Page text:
This articlelooks at customs, rituals, myths, and taboos that have perpetuated the practice of FGM. It also harps on the disastrous health effects of FGM, combined with the social injustices that it perpetuates, and the contributing barrier to overall African development.
This book discusses the definition and types of FGM and explores the common justifications for the practice, along with rates of incidence in Africa and other continents, global laws, legal issues, rights and religion. Ethical considerations are examined, as are progress and the role of culture. The book concludes with thoughts on the movement from tradition to cultural evolution.
It is estimated that some 140 million women, girls and babies throughout the world have been genitally mutilated. Another three million girls are at risk of such mutilation each year. Female genital mutilation is primarily practised in 28 African countries, the incidence varying markedly within various regions and countries according to ethnic affiliation. National rates of prevalence vary from 1 to 98 percent. The practice is also transported to Europe, America and else-where as a result of migration.
This is a material on the reclassification of FGM: the Local to Global Nature of the practice. It looks at the misunderstanding, confusion, and controversy over the complex dimensions of FGM that remain unresolved.
This project was implemented by Human Angle, an organisation that has been working in Nigeria to protect the right of widows to inherit their deceased husbands’ estate, without being dispossessed by their in-laws. Human Angle uses the following ways to achieve this aim:
BAOBAB for Women's Human Rights hosted the Sexuality Workshop held for African Partners from December 12-16, 2010 in Lagos, Nigeria. A total of 18 partners including one logistics person were in attendance. The overall workshop objective was to consolidate the projects executed by African Partners under the MDG 3 grant awarded to Women Under Muslim Laws (WLUML) and Institute for Women’s Empowerment (IWE), discuss ways forward and build synergies across different countries implementing the project. The following planned outcomes were achieved from the project:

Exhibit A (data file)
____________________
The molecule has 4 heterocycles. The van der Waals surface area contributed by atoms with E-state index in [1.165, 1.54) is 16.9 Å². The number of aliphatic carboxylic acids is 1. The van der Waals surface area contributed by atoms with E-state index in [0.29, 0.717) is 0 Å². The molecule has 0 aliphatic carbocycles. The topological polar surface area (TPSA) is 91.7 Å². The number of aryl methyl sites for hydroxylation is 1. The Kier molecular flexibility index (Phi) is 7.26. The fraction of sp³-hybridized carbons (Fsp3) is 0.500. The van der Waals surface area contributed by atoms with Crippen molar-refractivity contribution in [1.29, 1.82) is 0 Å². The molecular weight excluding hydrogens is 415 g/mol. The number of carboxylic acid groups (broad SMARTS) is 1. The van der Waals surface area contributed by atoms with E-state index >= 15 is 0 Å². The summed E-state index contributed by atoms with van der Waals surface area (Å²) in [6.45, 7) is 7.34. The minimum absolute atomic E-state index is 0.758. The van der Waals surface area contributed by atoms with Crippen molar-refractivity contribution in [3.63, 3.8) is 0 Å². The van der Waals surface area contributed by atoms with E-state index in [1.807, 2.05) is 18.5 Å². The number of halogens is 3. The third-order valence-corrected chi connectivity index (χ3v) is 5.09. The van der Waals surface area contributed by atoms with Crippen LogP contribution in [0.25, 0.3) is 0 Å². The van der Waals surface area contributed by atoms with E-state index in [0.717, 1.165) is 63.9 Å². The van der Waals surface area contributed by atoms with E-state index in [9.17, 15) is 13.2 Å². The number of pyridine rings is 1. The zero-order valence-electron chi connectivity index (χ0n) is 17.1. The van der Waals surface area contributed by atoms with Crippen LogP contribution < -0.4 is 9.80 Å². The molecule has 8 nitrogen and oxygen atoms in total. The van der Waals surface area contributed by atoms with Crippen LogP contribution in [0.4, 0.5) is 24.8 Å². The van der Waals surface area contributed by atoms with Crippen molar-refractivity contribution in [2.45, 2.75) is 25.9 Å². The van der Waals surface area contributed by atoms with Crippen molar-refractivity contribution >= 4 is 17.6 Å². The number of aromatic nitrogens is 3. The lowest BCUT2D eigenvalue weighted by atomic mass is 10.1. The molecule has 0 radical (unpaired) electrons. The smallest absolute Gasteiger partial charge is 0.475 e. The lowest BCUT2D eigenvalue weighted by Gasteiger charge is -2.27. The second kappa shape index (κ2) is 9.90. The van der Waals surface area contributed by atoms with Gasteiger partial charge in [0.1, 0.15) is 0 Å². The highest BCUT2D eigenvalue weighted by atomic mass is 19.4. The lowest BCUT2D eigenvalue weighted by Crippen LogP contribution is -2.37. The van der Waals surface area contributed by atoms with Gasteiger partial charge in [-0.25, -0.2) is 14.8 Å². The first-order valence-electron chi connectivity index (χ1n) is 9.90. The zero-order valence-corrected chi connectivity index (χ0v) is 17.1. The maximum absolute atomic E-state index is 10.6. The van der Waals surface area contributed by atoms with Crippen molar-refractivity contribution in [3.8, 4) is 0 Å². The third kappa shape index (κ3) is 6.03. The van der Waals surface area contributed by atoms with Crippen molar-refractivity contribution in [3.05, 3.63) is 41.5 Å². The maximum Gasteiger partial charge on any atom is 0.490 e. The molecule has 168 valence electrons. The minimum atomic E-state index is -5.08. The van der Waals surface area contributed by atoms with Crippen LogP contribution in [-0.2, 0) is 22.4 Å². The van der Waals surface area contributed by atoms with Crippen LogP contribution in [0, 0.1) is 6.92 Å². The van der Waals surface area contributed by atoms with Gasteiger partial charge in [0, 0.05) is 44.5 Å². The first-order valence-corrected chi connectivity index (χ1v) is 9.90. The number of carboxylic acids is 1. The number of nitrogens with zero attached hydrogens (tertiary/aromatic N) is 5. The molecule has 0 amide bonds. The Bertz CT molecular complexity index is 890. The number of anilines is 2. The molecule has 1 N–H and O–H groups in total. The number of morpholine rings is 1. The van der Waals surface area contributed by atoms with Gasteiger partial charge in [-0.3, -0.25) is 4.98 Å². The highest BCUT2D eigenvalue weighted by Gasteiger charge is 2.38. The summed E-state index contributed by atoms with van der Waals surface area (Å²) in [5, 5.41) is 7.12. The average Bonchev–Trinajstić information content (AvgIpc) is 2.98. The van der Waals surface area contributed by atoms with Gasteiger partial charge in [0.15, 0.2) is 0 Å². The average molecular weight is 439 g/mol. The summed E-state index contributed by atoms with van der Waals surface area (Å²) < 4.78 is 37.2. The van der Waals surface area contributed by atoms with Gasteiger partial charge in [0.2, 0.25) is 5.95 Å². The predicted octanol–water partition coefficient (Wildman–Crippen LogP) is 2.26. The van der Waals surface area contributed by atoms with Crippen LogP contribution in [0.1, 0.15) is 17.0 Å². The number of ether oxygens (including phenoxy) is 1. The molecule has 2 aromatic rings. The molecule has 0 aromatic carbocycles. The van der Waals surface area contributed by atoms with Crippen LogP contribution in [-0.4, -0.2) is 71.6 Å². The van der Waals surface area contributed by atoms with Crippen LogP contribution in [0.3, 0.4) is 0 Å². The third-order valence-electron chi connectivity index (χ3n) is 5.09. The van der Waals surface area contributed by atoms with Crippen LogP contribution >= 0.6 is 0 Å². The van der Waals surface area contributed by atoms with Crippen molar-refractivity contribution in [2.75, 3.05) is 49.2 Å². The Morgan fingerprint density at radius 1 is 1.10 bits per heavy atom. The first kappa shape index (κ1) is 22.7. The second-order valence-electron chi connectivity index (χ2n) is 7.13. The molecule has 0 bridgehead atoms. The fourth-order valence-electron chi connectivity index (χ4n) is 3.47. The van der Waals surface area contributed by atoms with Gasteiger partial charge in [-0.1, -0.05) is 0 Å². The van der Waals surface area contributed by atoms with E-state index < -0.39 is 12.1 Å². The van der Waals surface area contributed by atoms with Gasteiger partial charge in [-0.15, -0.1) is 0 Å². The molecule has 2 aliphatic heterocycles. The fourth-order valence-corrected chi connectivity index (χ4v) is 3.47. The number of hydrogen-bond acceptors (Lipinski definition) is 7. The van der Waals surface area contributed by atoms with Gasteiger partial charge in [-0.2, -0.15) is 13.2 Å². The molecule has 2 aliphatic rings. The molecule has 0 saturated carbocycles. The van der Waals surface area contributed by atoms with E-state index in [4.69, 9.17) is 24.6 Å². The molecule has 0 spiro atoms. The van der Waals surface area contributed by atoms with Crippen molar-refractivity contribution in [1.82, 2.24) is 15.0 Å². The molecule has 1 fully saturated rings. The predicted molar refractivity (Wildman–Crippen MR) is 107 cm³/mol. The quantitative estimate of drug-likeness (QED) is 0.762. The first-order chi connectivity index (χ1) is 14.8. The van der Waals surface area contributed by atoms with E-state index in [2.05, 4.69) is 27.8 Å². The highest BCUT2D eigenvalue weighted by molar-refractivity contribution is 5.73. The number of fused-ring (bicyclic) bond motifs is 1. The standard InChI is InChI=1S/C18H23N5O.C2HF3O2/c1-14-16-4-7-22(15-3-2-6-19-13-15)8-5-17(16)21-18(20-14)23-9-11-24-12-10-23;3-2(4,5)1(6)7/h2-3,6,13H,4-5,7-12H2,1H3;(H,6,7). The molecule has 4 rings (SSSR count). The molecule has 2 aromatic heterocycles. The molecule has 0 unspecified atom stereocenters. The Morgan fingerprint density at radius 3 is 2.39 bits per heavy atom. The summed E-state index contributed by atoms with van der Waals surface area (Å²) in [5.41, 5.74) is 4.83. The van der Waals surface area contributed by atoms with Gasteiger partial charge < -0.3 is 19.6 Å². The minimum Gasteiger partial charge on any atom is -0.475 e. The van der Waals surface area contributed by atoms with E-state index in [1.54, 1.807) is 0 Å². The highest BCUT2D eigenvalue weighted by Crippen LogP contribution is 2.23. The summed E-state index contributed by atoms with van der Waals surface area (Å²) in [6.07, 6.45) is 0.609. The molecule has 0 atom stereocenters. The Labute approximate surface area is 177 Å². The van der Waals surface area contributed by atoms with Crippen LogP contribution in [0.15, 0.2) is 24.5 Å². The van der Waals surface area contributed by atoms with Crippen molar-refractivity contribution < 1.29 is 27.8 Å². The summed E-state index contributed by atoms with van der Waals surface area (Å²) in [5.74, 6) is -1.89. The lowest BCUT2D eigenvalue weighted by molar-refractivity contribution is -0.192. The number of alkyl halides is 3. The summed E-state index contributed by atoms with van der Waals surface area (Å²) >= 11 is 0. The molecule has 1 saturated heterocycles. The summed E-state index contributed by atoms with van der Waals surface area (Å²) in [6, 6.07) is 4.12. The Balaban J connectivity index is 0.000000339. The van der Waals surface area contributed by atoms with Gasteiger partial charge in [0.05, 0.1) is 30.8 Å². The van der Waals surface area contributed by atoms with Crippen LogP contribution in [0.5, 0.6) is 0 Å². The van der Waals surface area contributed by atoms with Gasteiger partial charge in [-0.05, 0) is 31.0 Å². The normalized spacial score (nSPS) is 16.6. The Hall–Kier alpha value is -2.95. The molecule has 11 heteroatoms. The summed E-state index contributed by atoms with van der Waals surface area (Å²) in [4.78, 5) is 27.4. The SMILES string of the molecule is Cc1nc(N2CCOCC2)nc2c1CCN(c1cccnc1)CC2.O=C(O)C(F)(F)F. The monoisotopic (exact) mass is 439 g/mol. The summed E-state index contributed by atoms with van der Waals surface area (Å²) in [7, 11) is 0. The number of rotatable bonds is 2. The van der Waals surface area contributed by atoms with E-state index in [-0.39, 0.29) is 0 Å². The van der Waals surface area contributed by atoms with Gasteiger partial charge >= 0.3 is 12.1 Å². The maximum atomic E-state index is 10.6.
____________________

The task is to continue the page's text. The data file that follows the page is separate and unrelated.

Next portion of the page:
Salmmah addresses women issues specially violence against women. Salmmah is leading an on-going campaign on the "Rape Law Reform" that aims to reform article 149 in the 1991 Sudanese Criminal Act on rape, and participates in the "Dress Code" campaign focusing on article 152 "indecent acts" in the 1991 Criminal Act, that gives the perpetrator (police officer) all the right to judge the victim women/girl according to his own manners and beliefs and in all cases in an inhumane way.
BAOBAB for Women’s Human Rights (Nigeria) in collaboration with the Association for Progressive Communication (South Africa) - with support from Women’s Living Under Muslim Laws - convened a Capacity Building Training for the Women Reclaiming & Redefining Cultures (WRRC) working group members on Strategic E-Campaigning from June 7th – 9th 2010 in Lagos, Nigeria. Nineteen women from Nigeria, Senegal, The Gambia, London, Niger, Canada and Sudan participated in the training.
The “Stop Violent Punishments Against Women” campaign project of BAOBAB for Women’s Human Rights in Nigeria began in 2009 with a training workshop designed to sensitise journalists and other media professionals on issues of culturally-justified violence against women (CVAW). BAOBAB promoted the message that VAW cannot be justified by culture (such as discriminatory treatment of widows) or Islam (for example where in the religious legal systems of some states lethal punishments such as stoning for the crime of adultery still exist).